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Home » SCIENCE AND NATURE » CONNECTICUT » Fishing the Hard-to-Reach Spots on Riga Brook
Oh - My Back Hurts!
Fishing the Hard-to-Reach Spots on Riga Brook

By Patrick L. Sullivan | November 08, 2010

Patrick L. Sullivan, an experienced fly-fisherman seeks brook trout in Riga Brook in the northwest corner of Connecticut.

Fly-fishing the Riga Brook (aka Wachocastinook) in Salisbury is always a challenge. It is squirrelly, to say the least.   Managed as a year-round catch-and-release stream, it is chock full of brook trout that are about as wild as we’re going to find in the state, and the aggressive brown trout, at least in the lower reaches.

Public fishing access begins just before the stone bridge on the Mt. Riga road, and continues all the way up to the South Pond dam. Single-hook artificials and lures only, mind you.

A Newly Caught Trout Moments Before It Is Released

The initial section is the most heavily fished, and I usually skip it, my rule of thumb being when I stop seeing streamside detritus, I start fishing.   As the road climbs away from the stream, the angler has a choice: to keep going, knowing there is no easy way out, or to call it a day.   If you keep going, be aware that there are two ways out: go back downstream, or keep going to a point that is about 2 miles up by road, and represents at least two hours of serious clambering in the brook. And that’s if you don’t stop to fish.

So you’ll want some food, a flashlight and a fatalistic attitude, because the weather can turn on a dime. Being stuck in the box as a nice cheery thunderstorm blows up is an excellent reminder of human frailty.   (You can bring your cell phone but it won’t work. I tested it.) You’ll also want some 4X tippet, a box of bright, bushy flies — any caddis flies and attractors like Humpys, Irresistibles and Rat-Faced McDougals — plus a few nymphs.

I use a 6-foot rod for a five-weight line, usually. I have a 6-foot, two-weight but it is not up to the task of flipping over anything bigger than a size 16 fly, and is almost useless with any sort of weight. (Buying it seemed like a good idea at the time, but in retrospect it’s like having a pair of spectator shoes — fun to have, but how often do you trot them out?)


There are places where you can get off a back cast, and there are places where you’ll have to use a bow-and-arrow cast.   And there are spots where you have to crawl on your belly, stick the rod out perpendicular to the stream, allow some line to flow out, and then, with a deft flick of the wrist, use the weight of the water on the line to provide enough heft to propel it (and the fly) upstream.   This is impossible to describe. You’ll just have to fool with it.   Anyway, it’s no stroll in the park, but you get a shot at some genuinely wild fish — and a few surprises.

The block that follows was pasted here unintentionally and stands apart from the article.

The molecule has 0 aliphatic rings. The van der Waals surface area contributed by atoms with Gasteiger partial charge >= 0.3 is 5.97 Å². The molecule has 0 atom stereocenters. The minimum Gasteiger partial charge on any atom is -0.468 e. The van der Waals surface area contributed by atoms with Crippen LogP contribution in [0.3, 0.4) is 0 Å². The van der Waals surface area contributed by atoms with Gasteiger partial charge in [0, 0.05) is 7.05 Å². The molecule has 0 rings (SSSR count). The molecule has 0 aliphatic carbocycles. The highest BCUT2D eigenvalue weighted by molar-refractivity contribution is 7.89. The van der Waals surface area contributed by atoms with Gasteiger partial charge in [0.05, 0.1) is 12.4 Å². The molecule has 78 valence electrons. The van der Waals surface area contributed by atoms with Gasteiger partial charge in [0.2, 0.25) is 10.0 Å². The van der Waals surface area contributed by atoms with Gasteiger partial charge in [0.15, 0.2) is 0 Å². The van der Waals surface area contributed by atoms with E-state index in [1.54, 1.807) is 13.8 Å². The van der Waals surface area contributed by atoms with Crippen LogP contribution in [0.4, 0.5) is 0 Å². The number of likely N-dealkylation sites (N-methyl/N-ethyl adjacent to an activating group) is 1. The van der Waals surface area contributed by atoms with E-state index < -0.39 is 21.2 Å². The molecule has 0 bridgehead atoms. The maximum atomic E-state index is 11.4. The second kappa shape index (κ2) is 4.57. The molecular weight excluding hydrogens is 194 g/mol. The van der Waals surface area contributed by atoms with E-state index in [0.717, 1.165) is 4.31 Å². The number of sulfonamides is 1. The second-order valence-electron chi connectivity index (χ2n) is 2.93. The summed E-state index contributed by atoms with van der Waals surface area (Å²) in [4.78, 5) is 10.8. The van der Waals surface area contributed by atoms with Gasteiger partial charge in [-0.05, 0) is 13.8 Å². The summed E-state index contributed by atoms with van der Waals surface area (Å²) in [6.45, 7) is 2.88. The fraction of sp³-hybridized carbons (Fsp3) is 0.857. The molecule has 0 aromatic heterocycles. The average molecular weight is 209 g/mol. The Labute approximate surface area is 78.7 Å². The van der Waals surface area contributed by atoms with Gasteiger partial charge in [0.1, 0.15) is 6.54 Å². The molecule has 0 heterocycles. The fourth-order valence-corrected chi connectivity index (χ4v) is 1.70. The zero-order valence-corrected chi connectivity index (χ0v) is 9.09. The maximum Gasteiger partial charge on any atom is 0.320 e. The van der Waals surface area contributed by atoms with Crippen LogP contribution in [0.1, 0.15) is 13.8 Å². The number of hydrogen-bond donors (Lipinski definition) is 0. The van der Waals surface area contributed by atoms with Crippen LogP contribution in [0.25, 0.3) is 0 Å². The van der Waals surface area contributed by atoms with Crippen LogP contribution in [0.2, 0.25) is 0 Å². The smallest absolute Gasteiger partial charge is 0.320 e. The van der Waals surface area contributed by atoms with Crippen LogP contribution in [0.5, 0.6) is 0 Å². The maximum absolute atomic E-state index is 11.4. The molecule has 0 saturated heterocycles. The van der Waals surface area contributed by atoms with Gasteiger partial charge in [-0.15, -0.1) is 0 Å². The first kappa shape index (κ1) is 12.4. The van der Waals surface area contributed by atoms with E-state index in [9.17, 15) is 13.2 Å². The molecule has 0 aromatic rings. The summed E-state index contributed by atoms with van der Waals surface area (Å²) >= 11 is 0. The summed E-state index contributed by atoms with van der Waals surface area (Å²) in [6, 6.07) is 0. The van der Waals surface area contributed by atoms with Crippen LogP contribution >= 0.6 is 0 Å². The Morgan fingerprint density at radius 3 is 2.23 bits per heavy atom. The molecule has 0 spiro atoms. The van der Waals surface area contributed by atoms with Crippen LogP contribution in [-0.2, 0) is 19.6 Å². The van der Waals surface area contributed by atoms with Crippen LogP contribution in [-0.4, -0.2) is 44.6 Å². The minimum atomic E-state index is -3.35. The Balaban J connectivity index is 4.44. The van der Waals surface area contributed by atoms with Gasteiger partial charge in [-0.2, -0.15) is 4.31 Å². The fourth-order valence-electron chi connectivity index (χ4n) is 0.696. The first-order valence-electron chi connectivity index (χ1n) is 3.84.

Such as a 10-inch brown that jumped out of the water and grabbed a terrific little pattern, a Royal Caddis, almost before it hit the water.   Big deal, right? Well, yeah. A 10-incher in this little stream is a monster, and certainly beats up the other kids on the block.   And the amount of time and effort spent getting to the trout? I’ll take it.

Later on I took the pontoon boat out on South Pond, known to the summer community as the Lower Lake. This boat has never been on any other body of water, and that status shall remain quo, because a) I don’t want to track any invasive species in and b) it’s so rickety I don’t dare use it anywhere with a current.

It was a sunny day and the water was still pretty brisk. These frost-warning evenings in this rather late spring must be playing merry hell with the romantic activities of the largemouth bass and other species. I saw a few spawning beds but nobody around guarding them, so I am assuming the schedule is running a bit late.   But I did connect with a medium-sized crappie, caught with a green sculpin pattern, fished deep.   I think it was pregnant, but I was too polite to ask. [Editor’s note: Sullivan returned the potentially pregnant fish to the lake.]

As the weather gets cooler, the good news is there is more water in the little brooks, and the underbrush is mostly gone. The bad news is you need hip boots, warm socks, and a higher than usual tolerance for discomfort.

Reprinted with permission, copyright The Lakeville Journal Company, LLC, 2010. www.tcextra.com

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